The Tigers have spent the summer attempting to deal with the fall-out of relegation from the Premier League.
With income levels set to slump now back in the Championship and big earners such as Nikica Jelavic, Dame N’Doye and Abel Hernandez yet to find a new club despite making it clear they want to leave, Hull’s own attempts to bring in new faces have been hamstrung.
So much so that Bruce is the only manager in the Championship still to make a signing with the new season just 15 days away.
A meeting was scheduled yesterday afternoon between Bruce, who was in Portugal last week for a pre-season training camp, and the owners following the return of Assem and Ehab Allam from a short break.
The Yorkshire Post has been told a wide-ranging number of subjects were discussed, from the on-going improvements to the training ground through to possible transfer targets.
Interest in the club’s existing players – Watford have joined Norwich City in wanting Robbie Brady but with a preference to include some form of swap deal, while Crystal Palace are understood to have enquired after £8m rated James Chester – was also on the agenda.
A club insider says all parties left the near three-hour meeting, which had begun at 2pm, in a “positive” frame of mind.
The most pressing matter for Bruce, of course, will be making the additions he feels necessary to mount a promotion challenge.
Ryan Taylor is one target he has in mind, along with another player to have been at Wigan Athletic with Bruce in Wilson Palacios.
The Tigers’ chief is also keen on Southend United goalkeeper Daniel Bentley and Brentford forward Andre Gray.
A stumbling block, however, has been that the high-earners who want to leave are still on the books.
Should, for instance, those same players still be at the KC come the end of the transfer window then any further additions would leave Hull in very real danger of breaking Financial Fair Play rules during the coming season.
This would then lead to sanctions from the Football League, such as the transfer embargo that Leeds United were placed under last January.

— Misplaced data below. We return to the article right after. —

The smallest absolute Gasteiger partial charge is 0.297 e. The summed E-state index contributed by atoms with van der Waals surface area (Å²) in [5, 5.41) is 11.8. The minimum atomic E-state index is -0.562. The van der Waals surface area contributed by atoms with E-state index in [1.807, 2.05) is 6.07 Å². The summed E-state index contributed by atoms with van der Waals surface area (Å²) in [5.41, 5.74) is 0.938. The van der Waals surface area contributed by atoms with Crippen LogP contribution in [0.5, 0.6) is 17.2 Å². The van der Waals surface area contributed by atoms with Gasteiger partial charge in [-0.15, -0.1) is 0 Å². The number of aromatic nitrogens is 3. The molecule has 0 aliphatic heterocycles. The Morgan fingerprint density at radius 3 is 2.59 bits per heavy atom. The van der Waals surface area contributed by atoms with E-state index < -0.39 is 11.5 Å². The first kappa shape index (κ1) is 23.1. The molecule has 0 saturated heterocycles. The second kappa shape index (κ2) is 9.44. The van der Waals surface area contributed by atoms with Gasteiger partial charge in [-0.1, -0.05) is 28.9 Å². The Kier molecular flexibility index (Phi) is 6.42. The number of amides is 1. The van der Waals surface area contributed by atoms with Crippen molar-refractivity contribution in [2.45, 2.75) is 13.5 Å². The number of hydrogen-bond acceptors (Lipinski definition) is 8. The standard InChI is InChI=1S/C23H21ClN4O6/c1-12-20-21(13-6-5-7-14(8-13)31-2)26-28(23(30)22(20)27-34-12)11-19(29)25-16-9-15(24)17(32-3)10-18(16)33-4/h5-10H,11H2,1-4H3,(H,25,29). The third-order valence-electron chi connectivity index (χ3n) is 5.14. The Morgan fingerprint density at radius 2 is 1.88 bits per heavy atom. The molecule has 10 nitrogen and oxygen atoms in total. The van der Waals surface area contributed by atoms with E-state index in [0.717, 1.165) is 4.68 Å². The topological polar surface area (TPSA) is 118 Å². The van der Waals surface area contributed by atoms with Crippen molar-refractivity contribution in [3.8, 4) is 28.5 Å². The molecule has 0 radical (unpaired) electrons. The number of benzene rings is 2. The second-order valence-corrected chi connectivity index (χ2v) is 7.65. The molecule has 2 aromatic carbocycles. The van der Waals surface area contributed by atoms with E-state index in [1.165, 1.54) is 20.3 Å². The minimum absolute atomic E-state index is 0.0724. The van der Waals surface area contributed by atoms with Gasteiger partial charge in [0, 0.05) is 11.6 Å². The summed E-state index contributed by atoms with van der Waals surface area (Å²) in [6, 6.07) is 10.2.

The best scenario for all, of course, is the wantaway players getting fixed up as soon as possible with Besiktas tracking N’Doye, Napoli showing interest in Hernandez and Jelavic on the radar of Greek champions Olympiakos.
Offloading three strikers would, with Yannick Sagbo and Tom Ince having also left this summer, leave Hull badly needing reinforcements up front, but it would also surely give Bruce the green light to start making his planned additions.
Meanwhile, Hull’s opening day opponents, Huddersfield Town, are anxiously waiting to learn if former striker Jordan Rhodes –once a target of Bruce in the East Yorkshire club’s Premier League days – could be on the move.
The Blackburn Rovers striker, who left the Terriers in 2012 for £8m, has been linked with a possible switch to Middlesbrough.
A bid of £14m by Boro has been reported in the national press, though sources in Teesside have suggested that figure is inflated.
Either way, with Watford also showing interest it seems that Blackburn will receive more than the £8m they paid to Huddersfield, whose interest comes from the sell-on clause inserted in that 2012 transfer.
Set at 20 per cent of any profit over and above the £8m fee paid, Town could be in for a substantial windfall if a bidding war breaks out for a striker who has netted 73 times in 134 games for Rovers.
The Yorkshire club would also be due the remaining balance of the £8m – which is understood to have been staggered over four years – at the moment Rhodes leaves Blackburn.
Elsewhere in the Championship, Sheffield Wednesday’s new pricing structure has led to the supporters’ trust of opening day opponents Bristol City collectively deciding not to attend the August 8 fixture.
The Owls last week revealed a new eight-tier structure of admission prices with Category A* including a top price of £52 for non-members. Bristol City’s visit has been granted Category B status, meaning away fans will pay £39.
A statement on behalf of the newly-promoted Robins’ Supporters Trust said: “It is going to hurt to do this, but the board have collectively decided not to attend this game.
“Nobody is calling for a boycott, we just think it is a step too far. We think many City fans will vote likewise and choose not to go.”